For example, most WiFi systems typically run on the 2.4 GHz and 5.8 GHz frequencies. Both of these frequencies are very dependent on a clear line of sight to obtain good performance, so clear LoS is very important.

 

View L-com’s comprehensive WiFi antenna offering

 

 

The ISM Band Frequency Dilemma: Which One is Right for You?

January 23, 2014 at 10:00 AM

 

The FCC allocates different frequencies for different purposes, and each has its own advantages. In the US, 900, 2400 and 5000 MHz frequency bands are set aside by the FCC for unlicensed Industrial, Scientific and Medical (ISM) applications. The lack of licensing requirements has greatly encouraged the growth of the wireless industry. These bands are used for consumer and commercial WiFi and WLAN applications as well as for commercial Radio Frequency Identification (RFID) and Supervisory Control and Data Acquisition (SCADA) applications. Here are some highlights of each ISM band frequency for you to consider:


900 MHz

900 MHz 9 dBi Yagi Antenna

The 900 MHz ISM band is known to be very narrow, thus limiting the maximum data rates. Typically applications such as SCADA and RFID use the 900 MHz ISM band since their data rate requirements are lower than applications found in the 2.4-5 GHz frequency bands. Many times the type of data packets being sent in these types of applications is a simple on /off command to something like a motor or value.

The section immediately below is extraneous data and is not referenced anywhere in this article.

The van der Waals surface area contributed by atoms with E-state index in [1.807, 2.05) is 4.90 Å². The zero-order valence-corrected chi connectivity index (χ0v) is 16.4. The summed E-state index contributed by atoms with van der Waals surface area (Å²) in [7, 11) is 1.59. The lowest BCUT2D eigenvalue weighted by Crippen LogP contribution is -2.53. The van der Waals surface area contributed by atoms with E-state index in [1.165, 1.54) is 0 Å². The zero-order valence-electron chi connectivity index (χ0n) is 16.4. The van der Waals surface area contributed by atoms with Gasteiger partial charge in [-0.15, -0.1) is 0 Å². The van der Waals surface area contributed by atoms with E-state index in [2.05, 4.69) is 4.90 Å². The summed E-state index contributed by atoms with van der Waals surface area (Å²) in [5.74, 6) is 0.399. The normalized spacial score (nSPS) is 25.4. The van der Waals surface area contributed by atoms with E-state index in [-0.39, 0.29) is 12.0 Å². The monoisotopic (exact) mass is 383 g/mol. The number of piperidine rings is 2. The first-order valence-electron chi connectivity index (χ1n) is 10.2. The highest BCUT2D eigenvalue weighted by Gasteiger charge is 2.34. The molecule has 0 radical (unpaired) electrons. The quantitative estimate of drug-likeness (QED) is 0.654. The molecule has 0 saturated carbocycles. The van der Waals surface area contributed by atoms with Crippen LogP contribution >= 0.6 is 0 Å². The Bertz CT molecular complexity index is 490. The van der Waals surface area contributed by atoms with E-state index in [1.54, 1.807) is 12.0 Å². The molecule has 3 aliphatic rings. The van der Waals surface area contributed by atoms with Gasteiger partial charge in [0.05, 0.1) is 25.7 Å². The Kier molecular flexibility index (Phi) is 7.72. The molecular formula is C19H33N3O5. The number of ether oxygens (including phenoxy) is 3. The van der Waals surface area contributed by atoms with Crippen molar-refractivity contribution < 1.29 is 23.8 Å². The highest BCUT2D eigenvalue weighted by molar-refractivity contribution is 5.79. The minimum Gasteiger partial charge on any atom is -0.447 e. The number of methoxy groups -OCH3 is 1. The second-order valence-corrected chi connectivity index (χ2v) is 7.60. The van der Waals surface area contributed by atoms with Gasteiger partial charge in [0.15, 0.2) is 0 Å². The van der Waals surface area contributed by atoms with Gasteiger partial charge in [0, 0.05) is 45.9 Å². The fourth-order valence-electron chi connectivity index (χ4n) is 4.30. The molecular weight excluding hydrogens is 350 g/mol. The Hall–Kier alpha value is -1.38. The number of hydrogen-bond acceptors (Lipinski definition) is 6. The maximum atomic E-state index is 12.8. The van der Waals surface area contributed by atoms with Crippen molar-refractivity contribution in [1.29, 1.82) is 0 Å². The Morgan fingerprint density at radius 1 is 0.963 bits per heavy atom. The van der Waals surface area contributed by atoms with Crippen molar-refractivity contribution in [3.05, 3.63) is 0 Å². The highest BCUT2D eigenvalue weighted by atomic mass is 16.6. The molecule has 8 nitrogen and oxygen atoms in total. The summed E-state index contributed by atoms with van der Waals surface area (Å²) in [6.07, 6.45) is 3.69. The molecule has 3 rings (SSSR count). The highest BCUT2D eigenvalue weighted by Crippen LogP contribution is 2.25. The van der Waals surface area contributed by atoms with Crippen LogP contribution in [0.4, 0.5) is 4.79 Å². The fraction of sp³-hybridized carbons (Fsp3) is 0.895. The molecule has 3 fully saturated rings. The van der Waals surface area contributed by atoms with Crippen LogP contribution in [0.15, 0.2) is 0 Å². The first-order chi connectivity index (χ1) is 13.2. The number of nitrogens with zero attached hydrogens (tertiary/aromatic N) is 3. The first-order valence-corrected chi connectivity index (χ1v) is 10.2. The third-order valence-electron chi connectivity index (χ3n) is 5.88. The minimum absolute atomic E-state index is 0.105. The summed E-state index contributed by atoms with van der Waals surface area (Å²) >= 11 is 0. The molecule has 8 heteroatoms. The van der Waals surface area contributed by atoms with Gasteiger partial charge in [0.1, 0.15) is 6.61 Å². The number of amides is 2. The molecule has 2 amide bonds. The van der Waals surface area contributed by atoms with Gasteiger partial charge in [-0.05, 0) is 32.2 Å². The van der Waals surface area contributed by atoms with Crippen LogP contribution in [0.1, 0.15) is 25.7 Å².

When obstructions such as trees and leaves are in the Line of Sight (LOS), the 900 MHz frequency will fare better than 2.4 GHz. The 2.4 GHz frequency is absorbed by water found in trees and leaves, which then causes path loss of the 2.4 GHz transmission. 900 MHz is often used in Non-Line-Of-Sight (NLOS) applications.

 

 

2.4 GHz

WiFi Grid Antenna

For the home user and commercial businesses, 2.4 GHz ISM Band is the primary band used for WiFi, Bluetooth, cordless phone, printer, keyboard, mouse and gaming controller applications. Voice, video and data communications are also typically used in 2.4 GHz systems where higher data rates are required (up to 300 Mbps for 802.11n applications).

 

2.4 GHz is the most widely used frequency (especially since it includes devices like microwave ovens, baby monitors, cordless phones etc.) and in some cases may even be overcrowded. When too much overcrowding occurs, your WiFi network signal may be weak or not work at all. In some cases it's best to use 5 GHz backhaul links to connect 2.4 GHz WiFi networks as 5 GHz is a less crowded frequency.

 

 

5 GHz

5.8 GHz Sectorized Antenna Array with four 90°  Sectorial Antennas

The 5 GHz frequency is often used in commercial WiFi applications. As mentioned above, it is often used as a backhaul link connecting two 2.4 GHz systems over some distance. 5 GHz is also the frequency used for the emerging standard 802.11ac which will provide up to 1.3 Gbps of wireless data throughput. Additionally, 802.11n can also use the 5 GHz frequency.

 

 

 

 

For more information about US Frequency Allocations, click here.